• Take altitude very seriously unless you want to spend a day of your vacation in a clinic.  Thin, dry mountain air means less oxygen, faster dehydration, and less protection from the sun.  Make the going easier with a hat, long-sleeved shirts, sun block and sunglasses, lip balm and skin moisturizer and water, water, water.  Consider also taking along an altitude medication such as Diamox.  The coca leaves and tea which are widely available in hotels reflect the centuries-old practice and learning of Andean peoples, and they know what they’re talking about.
  • Not every site is ADA compliant. Visitors with mobility issues can have a fulfilling experience, but many of the archeological and many cultural sites require a good walk or climb to be fully appreciated.
  • Use of shared transportation or a taxi for ground travel anywhere in Peru is highly recommended;  traffic both in the city and in the countryside is an organized chaos, the rules of which defy comprehension by the uninitiated.
  • And, of course, take your camera; the stunning landscape and picturesque people make it practically impossible to take a bad photo.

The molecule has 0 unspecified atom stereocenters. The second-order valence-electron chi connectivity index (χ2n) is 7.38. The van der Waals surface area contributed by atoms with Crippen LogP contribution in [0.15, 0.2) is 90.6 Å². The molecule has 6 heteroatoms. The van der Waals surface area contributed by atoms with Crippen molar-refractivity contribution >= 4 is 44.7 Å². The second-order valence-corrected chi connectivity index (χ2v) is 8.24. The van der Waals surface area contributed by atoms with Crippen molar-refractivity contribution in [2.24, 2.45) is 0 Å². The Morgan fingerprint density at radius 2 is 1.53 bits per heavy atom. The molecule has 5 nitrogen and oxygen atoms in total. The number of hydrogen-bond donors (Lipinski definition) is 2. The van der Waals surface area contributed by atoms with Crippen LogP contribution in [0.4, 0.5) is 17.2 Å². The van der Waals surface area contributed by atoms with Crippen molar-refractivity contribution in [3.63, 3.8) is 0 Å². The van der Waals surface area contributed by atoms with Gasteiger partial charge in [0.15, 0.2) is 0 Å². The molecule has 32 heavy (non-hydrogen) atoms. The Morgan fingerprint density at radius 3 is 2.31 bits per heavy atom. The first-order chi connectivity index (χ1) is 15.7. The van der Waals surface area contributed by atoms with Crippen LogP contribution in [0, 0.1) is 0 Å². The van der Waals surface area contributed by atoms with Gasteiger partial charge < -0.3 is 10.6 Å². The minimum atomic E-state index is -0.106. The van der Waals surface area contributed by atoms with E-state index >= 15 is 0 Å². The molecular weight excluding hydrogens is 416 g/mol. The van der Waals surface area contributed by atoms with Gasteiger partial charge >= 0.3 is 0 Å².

Gone full circle

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The Jalisco villages of Cajititlan and San Juan Evangelista face each other across a couple of kilometers of lake, but on the day of my visit they’re also separated by 300 years of Mexican history.

I can’t take credit for planning this trip to Cajititlan on the Día de la Candelaria (Candlemas) but – as these photos show – the timing couldn’t have been more fortuitous.

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Candlemas observes the Biblical presentation of the infant Jesus at the temple in Jerusalem 40 days after his birth, but here it’s also the last observance of the Christmas holiday season.

Figures of the baby Jesus first displayed in Nativity scenes on Christmas Eve are given presents from the Magi on el Día de los Reyes (King’s Day, January 6).